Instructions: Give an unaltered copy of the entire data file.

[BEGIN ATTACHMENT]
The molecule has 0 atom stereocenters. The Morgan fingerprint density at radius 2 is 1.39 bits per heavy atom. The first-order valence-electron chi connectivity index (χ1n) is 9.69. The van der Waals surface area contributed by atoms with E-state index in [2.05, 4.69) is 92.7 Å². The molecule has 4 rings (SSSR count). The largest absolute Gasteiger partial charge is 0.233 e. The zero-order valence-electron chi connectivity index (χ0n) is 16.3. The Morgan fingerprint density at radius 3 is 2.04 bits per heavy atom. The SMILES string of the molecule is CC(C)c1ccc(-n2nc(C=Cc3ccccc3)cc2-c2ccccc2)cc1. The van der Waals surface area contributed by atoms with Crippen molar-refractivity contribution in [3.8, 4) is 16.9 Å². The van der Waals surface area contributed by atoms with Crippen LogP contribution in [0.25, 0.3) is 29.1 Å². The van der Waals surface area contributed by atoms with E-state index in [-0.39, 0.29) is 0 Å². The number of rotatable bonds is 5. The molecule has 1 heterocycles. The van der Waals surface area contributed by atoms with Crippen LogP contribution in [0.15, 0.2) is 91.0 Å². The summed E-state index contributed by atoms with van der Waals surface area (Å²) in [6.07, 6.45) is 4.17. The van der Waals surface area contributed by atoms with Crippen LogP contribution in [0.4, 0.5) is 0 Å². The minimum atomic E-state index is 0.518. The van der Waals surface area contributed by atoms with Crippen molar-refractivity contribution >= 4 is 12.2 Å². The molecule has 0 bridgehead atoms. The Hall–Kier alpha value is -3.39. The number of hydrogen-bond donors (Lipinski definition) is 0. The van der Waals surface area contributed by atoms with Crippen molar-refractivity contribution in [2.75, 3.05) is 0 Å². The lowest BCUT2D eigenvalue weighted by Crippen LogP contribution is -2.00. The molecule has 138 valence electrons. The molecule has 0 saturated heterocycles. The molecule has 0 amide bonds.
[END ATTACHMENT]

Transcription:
The molecule has 0 atom stereocenters. The Morgan fingerprint density at radius 2 is 1.39 bits per heavy atom. The first-order valence-electron chi connectivity index (χ1n) is 9.69. The van der Waals surface area contributed by atoms with E-state index in [2.05, 4.69) is 92.7 Å². The molecule has 4 rings (SSSR count). The largest absolute Gasteiger partial charge is 0.233 e. The zero-order valence-electron chi connectivity index (χ0n) is 16.3. The Morgan fingerprint density at radius 3 is 2.04 bits per heavy atom. The SMILES string of the molecule is CC(C)c1ccc(-n2nc(C=Cc3ccccc3)cc2-c2ccccc2)cc1. The van der Waals surface area contributed by atoms with Crippen molar-refractivity contribution in [3.8, 4) is 16.9 Å². The van der Waals surface area contributed by atoms with Crippen LogP contribution in [0.25, 0.3) is 29.1 Å². The van der Waals surface area contributed by atoms with E-state index in [-0.39, 0.29) is 0 Å². The number of rotatable bonds is 5. The molecule has 1 heterocycles. The van der Waals surface area contributed by atoms with Crippen LogP contribution in [0.15, 0.2) is 91.0 Å². The summed E-state index contributed by atoms with van der Waals surface area (Å²) in [6.07, 6.45) is 4.17. The van der Waals surface area contributed by atoms with Crippen LogP contribution in [0.4, 0.5) is 0 Å². The minimum atomic E-state index is 0.518. The van der Waals surface area contributed by atoms with Crippen molar-refractivity contribution >= 4 is 12.2 Å². The molecule has 0 bridgehead atoms. The Hall–Kier alpha value is -3.39. The number of hydrogen-bond donors (Lipinski definition) is 0. The van der Waals surface area contributed by atoms with Crippen molar-refractivity contribution in [2.75, 3.05) is 0 Å². The lowest BCUT2D eigenvalue weighted by Crippen LogP contribution is -2.00. The molecule has 138 valence electrons. The molecule has 0 saturated heterocycles. The molecule has 0 amide bonds.